How Our Attention Spans Have Failed Amanda Bynes

Psychosis, much like the advantageously released sex tape, is another marketable aspect of the ever-expanding entrepreneurial lexicon that connects absurdity to celebrity. But from socially incoherent tweets to a 72-hour 5150 psychiatric hold (now extended an additional two weeks), a brisk downward trajectory is impossible without public coxing.

Amanda Bynes’ breakdown can be tracked in rhetorical increments of 140 characters and her mental state reduced to a hashtag, while late night hosts joke about a volatile situation because comedy has that uncanny ability to subvert the apparent shortcomings of the celebrity-obsessed public consciousness. All semi-pleasurable byproducts of an increasingly cynical society that craves the oldest form of entertainment: pain.

We, the Romans with our love of the spiraling pseudo-celebrity, the wretched chained to stake; we the lions with our perpetually diminishing attention spans. Once the masses have had their fill of blue wigs and cheek piercings, she’s gone. Overtaken by the newest One Direction tattoo (probably Harry’s) or a video of a puppy falling asleep in a water bowl. When she does resurface, it is in the form of a semi-reported on DUI or a nostalgic gif set featuring the Bynes of yesteryear.

We hear, in passing, that she has checked herself out of rehab. A decision we know that always ends poorly. Bynes was escorted from a restaurant for yelling at the wait staff – at least, according to the guy that sits in the desk next to us. A video surfaces of the Nickelodeon alum outside of the local McDonald’s, going on a rant about how the entire world is “ugly.” It’s autotuned. But we don’t listen, because who listens to autotune anymore?

Then, one way or another, she ends up in the hospital, possibly for another psychiatric hold. It is at this point that we really lose interest, because this is the moment where, in our minds, she becomes human. No longer a personality, but an actual person.

The Amanda Bynes to which I have previously referred is not flesh and blood actress, rather the cultural phenomena. A visage. A joke. We then feel bad, almost dirty, because we recognize that we, in some small part, had put her in this position. But we push this supposition to the back of our minds.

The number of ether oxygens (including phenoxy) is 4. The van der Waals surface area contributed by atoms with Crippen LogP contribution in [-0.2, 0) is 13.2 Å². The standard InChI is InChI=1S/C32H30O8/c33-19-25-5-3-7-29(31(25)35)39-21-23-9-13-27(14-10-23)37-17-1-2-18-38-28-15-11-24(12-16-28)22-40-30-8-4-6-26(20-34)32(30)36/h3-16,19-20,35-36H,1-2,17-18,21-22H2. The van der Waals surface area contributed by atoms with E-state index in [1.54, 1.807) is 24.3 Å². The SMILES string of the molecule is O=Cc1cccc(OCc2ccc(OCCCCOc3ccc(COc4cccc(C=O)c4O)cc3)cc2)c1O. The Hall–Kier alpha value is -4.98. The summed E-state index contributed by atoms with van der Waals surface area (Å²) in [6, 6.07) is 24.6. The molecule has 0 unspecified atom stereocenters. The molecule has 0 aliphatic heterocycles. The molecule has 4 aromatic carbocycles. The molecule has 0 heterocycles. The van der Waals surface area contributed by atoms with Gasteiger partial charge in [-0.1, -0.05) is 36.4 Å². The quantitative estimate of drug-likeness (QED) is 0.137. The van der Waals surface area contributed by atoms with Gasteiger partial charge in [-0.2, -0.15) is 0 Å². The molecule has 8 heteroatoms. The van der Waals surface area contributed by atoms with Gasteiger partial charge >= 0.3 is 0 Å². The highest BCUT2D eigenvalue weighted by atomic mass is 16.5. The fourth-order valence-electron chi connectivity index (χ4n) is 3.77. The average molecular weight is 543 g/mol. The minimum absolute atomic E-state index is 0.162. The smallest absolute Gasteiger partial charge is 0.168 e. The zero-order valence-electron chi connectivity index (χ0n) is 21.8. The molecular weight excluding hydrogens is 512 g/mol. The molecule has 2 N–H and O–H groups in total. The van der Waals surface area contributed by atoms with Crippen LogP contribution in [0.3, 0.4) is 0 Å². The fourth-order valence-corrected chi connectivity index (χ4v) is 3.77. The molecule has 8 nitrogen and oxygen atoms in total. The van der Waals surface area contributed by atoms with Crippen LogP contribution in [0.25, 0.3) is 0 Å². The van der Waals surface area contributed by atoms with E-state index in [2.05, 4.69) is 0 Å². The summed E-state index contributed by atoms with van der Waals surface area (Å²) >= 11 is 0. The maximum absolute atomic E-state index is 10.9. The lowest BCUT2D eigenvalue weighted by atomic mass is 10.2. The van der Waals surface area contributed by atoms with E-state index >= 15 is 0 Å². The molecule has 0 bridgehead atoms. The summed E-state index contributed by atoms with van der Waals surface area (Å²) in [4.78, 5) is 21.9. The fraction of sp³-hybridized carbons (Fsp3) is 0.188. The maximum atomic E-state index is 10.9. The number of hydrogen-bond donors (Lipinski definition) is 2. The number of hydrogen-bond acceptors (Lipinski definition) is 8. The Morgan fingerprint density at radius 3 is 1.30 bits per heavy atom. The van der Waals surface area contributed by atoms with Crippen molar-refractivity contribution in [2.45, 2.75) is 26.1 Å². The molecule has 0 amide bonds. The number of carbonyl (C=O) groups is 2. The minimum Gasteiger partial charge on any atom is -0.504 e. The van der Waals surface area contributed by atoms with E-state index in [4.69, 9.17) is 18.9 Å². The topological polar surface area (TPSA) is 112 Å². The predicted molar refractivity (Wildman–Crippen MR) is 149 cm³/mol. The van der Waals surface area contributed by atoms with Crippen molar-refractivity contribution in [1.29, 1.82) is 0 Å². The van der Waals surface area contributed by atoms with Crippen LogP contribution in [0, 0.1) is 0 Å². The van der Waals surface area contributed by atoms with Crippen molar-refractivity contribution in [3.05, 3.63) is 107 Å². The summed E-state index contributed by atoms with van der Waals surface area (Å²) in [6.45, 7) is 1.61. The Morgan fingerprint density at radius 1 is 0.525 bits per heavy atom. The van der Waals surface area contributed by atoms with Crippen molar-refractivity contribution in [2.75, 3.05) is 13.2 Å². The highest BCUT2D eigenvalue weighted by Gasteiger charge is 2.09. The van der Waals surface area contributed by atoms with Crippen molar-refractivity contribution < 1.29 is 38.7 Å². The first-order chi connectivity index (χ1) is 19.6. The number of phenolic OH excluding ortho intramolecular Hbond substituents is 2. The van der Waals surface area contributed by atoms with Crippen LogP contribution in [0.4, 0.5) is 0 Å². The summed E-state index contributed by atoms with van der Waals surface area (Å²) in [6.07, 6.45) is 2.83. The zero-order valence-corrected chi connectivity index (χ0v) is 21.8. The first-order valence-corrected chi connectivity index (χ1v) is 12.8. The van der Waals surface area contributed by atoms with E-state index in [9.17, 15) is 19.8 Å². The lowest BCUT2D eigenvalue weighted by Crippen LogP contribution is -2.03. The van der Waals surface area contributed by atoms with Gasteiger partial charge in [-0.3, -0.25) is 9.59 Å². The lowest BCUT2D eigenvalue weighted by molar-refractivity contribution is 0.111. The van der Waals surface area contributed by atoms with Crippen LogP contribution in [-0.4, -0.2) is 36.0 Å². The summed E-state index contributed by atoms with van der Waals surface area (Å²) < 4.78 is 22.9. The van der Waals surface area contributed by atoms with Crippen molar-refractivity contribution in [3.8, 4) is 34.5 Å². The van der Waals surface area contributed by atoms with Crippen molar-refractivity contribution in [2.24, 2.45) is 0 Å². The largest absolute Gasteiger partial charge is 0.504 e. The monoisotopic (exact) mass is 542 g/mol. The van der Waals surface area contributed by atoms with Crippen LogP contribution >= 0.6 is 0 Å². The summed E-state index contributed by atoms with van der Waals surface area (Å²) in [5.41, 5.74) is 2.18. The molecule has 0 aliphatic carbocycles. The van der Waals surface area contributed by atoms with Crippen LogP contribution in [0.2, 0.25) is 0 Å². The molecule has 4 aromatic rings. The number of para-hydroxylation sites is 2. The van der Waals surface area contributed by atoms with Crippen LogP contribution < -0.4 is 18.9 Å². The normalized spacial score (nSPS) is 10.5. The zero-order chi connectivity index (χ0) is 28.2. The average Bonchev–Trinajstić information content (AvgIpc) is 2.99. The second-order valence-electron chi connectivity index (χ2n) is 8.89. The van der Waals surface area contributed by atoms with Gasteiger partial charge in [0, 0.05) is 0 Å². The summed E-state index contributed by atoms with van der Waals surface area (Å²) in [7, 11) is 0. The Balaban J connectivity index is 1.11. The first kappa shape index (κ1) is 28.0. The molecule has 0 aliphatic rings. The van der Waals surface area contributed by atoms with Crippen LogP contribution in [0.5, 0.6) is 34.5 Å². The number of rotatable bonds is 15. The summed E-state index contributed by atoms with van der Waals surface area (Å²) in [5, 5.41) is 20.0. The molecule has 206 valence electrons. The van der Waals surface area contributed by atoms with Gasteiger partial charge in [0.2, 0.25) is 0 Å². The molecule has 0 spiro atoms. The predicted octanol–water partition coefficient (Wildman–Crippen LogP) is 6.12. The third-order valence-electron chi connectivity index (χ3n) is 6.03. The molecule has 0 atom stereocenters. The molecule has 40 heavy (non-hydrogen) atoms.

Because it had become uncomfortable, we no longer find it entertaining.

Grain of salt be damned – some things should take course outside of sardonic BuzzFeed posts and parody Twitter accounts.

Spears. Sheen. Lohan. We have all seen enough breakdowns in the past few years to know that they follow a pattern, to which we have become jaded. The shaved heads, the “winning,” the supposed jewelry theft. When these transpire, we think to ourselves, “Oh, come on! Get it together!” because we don’t want those articles clogging up our Yahoo newsfeed anymore.

So, aware of this process, why do we still sit eagerly waiting, guessing the next crash? Maybe this time it will be Bieber, I mean, didn’t he buy a pet monkey or something? Or there is also that Miley kid.

Finally, we trick ourselves into a lack of concern about Byne’s current mental propensities because, with time, we know what the ultimate outcome will be: a recovery. After a few more months, a rehab stint or two and a final tiff with the police, we will all find ourselves rooting for Bynes’ comeback.

Because who doesn’t love an underdog story?

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